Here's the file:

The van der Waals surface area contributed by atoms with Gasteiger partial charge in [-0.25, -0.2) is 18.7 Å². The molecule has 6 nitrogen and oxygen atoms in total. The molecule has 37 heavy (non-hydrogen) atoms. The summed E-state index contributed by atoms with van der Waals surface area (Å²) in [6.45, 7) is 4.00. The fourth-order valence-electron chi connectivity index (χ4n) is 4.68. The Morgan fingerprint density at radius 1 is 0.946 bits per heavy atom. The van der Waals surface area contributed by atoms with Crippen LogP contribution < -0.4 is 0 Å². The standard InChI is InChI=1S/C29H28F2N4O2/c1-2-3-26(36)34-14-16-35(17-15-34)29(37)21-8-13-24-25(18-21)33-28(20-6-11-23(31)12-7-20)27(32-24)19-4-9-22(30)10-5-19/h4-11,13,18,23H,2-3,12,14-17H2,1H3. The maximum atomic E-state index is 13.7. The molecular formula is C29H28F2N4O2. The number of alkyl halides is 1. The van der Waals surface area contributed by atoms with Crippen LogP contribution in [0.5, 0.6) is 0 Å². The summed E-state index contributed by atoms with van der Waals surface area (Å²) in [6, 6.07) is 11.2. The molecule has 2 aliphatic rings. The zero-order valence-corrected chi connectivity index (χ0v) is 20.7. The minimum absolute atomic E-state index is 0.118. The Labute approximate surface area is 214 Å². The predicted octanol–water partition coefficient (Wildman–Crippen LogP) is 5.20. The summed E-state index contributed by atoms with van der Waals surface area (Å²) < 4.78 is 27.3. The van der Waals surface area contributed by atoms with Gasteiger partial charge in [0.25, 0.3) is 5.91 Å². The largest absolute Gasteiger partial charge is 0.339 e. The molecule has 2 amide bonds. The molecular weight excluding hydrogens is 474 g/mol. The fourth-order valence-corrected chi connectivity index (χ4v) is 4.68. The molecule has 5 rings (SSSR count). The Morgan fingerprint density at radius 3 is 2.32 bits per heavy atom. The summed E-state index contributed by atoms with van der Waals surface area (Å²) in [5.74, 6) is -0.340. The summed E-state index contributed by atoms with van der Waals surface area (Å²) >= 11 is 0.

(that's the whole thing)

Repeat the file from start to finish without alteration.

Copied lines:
The van der Waals surface area contributed by atoms with Gasteiger partial charge in [-0.25, -0.2) is 18.7 Å². The molecule has 6 nitrogen and oxygen atoms in total. The molecule has 37 heavy (non-hydrogen) atoms. The summed E-state index contributed by atoms with van der Waals surface area (Å²) in [6.45, 7) is 4.00. The fourth-order valence-electron chi connectivity index (χ4n) is 4.68. The Morgan fingerprint density at radius 1 is 0.946 bits per heavy atom. The van der Waals surface area contributed by atoms with Crippen LogP contribution < -0.4 is 0 Å². The standard InChI is InChI=1S/C29H28F2N4O2/c1-2-3-26(36)34-14-16-35(17-15-34)29(37)21-8-13-24-25(18-21)33-28(20-6-11-23(31)12-7-20)27(32-24)19-4-9-22(30)10-5-19/h4-11,13,18,23H,2-3,12,14-17H2,1H3. The maximum atomic E-state index is 13.7. The molecular formula is C29H28F2N4O2. The number of alkyl halides is 1. The van der Waals surface area contributed by atoms with Crippen LogP contribution in [0.5, 0.6) is 0 Å². The summed E-state index contributed by atoms with van der Waals surface area (Å²) in [6, 6.07) is 11.2. The molecule has 2 aliphatic rings. The zero-order valence-corrected chi connectivity index (χ0v) is 20.7. The minimum absolute atomic E-state index is 0.118. The Labute approximate surface area is 214 Å². The predicted octanol–water partition coefficient (Wildman–Crippen LogP) is 5.20. The summed E-state index contributed by atoms with van der Waals surface area (Å²) < 4.78 is 27.3. The van der Waals surface area contributed by atoms with Gasteiger partial charge in [0.25, 0.3) is 5.91 Å². The largest absolute Gasteiger partial charge is 0.339 e. The molecule has 2 amide bonds. The molecular weight excluding hydrogens is 474 g/mol. The fourth-order valence-corrected chi connectivity index (χ4v) is 4.68. The molecule has 5 rings (SSSR count). The Morgan fingerprint density at radius 3 is 2.32 bits per heavy atom. The summed E-state index contributed by atoms with van der Waals surface area (Å²) in [5.74, 6) is -0.340. The summed E-state index contributed by atoms with van der Waals surface area (Å²) >= 11 is 0.